Partial mastectomy is another name for a lumpectomy, a breast-conserving surgery that only removes the part of the breast that has cancer and a small rim around it to help prevent recurrence.
In comparison to a full mastectomy, which removes the entire breast, partial mastectomy aims to preserve the breast as much as possible without altering its appearance. The amount of breast removed in a partial mastectomy depends on the size and location of the tumor, among other factors.
Doctors recommend partial mastectomy when a biopsy shows the cancer is small and in its early stages. The surgery may also be a good option if the patient only has one area of cancer or multiple areas close enough to be removed without dramatically changing the look of the breast. The patient also has to be willing to have radiation therapy following surgery and cannot have certain genetic predispositions or complicating disorders.
Partial mastectomy is a less invasive surgery than removing the breast completely, and it has been proven as effective as mastectomy in removing cancer and preventing recurrence in early-stage breast cancer, according to the American Cancer Society. Lumpectomy is often the first treatment option for women with the early form of cancer.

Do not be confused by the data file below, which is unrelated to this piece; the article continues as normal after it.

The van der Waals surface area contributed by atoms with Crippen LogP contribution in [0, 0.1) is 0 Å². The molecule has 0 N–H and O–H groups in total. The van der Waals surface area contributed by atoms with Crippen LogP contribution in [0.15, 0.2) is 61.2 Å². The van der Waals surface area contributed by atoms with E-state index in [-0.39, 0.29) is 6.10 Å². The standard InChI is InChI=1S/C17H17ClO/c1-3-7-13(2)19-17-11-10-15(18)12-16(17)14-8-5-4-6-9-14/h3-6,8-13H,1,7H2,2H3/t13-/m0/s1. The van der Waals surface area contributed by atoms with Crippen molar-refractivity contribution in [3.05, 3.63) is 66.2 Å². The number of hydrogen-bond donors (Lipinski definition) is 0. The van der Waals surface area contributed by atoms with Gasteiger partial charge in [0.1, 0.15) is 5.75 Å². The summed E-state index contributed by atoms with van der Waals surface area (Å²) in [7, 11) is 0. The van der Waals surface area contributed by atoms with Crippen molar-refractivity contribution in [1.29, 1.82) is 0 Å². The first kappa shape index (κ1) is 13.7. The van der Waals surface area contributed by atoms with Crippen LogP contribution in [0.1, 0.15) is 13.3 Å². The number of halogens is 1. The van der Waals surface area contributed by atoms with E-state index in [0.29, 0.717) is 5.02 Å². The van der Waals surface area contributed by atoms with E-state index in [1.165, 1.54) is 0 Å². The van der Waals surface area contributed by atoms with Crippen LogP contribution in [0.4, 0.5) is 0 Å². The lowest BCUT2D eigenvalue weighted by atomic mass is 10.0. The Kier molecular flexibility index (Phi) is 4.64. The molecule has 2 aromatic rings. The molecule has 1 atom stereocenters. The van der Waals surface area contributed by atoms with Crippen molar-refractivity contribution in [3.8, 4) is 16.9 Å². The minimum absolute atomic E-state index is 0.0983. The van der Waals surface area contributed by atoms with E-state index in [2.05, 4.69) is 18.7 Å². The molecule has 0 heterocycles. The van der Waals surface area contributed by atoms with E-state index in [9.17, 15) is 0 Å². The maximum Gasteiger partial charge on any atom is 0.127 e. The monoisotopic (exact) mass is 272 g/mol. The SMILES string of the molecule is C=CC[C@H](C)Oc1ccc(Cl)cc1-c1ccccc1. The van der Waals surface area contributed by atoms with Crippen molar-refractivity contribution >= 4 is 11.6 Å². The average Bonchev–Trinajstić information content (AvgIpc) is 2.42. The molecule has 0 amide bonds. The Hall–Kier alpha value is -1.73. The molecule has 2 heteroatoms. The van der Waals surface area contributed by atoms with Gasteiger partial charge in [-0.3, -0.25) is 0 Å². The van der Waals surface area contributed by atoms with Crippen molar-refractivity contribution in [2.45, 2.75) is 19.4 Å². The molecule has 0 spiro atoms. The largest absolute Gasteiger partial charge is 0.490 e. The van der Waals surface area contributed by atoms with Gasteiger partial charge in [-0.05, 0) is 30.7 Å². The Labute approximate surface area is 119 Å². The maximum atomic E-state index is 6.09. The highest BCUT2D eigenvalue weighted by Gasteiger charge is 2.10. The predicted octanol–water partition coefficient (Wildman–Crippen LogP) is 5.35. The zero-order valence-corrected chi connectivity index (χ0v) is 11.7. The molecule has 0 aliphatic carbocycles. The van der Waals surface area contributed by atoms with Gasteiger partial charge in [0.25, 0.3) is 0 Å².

The procedure involves locating the area of the breast with the abnormality, removing it along with a band of surrounding tissue, and sending the removed area to the pathologist for analysis.
As with all surgeries, partial mastectomy has its risks of side effects, including bleeding, infection, temporary swelling, tenderness, pain, formation of hard scar tissue, and possible distortion of the breast if a large portion is removed.
The procedure is often performed in an outpatient surgical center with the patient released the same day. Most women can return to their regular activities within 2 weeks of surgery.
Sources: American Cancer Society, Breastcancer.org, Mayo Clinic, WebMD
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